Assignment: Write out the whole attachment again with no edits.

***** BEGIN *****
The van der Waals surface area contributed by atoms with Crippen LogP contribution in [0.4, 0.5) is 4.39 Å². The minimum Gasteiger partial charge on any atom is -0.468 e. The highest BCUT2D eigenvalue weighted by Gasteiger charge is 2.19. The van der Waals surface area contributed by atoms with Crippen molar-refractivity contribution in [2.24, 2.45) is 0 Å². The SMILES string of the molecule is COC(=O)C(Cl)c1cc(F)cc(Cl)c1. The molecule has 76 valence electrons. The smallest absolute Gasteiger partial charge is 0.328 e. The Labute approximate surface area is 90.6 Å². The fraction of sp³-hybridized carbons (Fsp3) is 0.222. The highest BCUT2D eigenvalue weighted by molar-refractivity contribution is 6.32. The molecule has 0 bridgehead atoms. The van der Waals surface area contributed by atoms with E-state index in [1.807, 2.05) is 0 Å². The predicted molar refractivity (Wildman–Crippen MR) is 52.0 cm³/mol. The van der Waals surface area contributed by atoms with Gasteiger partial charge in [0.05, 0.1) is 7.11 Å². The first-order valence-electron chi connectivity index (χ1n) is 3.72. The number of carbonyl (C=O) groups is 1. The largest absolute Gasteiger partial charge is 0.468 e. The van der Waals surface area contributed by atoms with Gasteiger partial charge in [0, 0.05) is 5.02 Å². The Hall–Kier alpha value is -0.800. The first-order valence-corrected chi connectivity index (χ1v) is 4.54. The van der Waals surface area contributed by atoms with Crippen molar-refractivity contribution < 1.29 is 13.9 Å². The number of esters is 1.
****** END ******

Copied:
The van der Waals surface area contributed by atoms with Crippen LogP contribution in [0.4, 0.5) is 4.39 Å². The minimum Gasteiger partial charge on any atom is -0.468 e. The highest BCUT2D eigenvalue weighted by Gasteiger charge is 2.19. The van der Waals surface area contributed by atoms with Crippen molar-refractivity contribution in [2.24, 2.45) is 0 Å². The SMILES string of the molecule is COC(=O)C(Cl)c1cc(F)cc(Cl)c1. The molecule has 76 valence electrons. The smallest absolute Gasteiger partial charge is 0.328 e. The Labute approximate surface area is 90.6 Å². The fraction of sp³-hybridized carbons (Fsp3) is 0.222. The highest BCUT2D eigenvalue weighted by molar-refractivity contribution is 6.32. The molecule has 0 bridgehead atoms. The van der Waals surface area contributed by atoms with E-state index in [1.807, 2.05) is 0 Å². The predicted molar refractivity (Wildman–Crippen MR) is 52.0 cm³/mol. The van der Waals surface area contributed by atoms with Gasteiger partial charge in [0.05, 0.1) is 7.11 Å². The first-order valence-electron chi connectivity index (χ1n) is 3.72. The number of carbonyl (C=O) groups is 1. The largest absolute Gasteiger partial charge is 0.468 e. The van der Waals surface area contributed by atoms with Gasteiger partial charge in [0, 0.05) is 5.02 Å². The Hall–Kier alpha value is -0.800. The first-order valence-corrected chi connectivity index (χ1v) is 4.54. The van der Waals surface area contributed by atoms with Crippen molar-refractivity contribution < 1.29 is 13.9 Å². The number of esters is 1.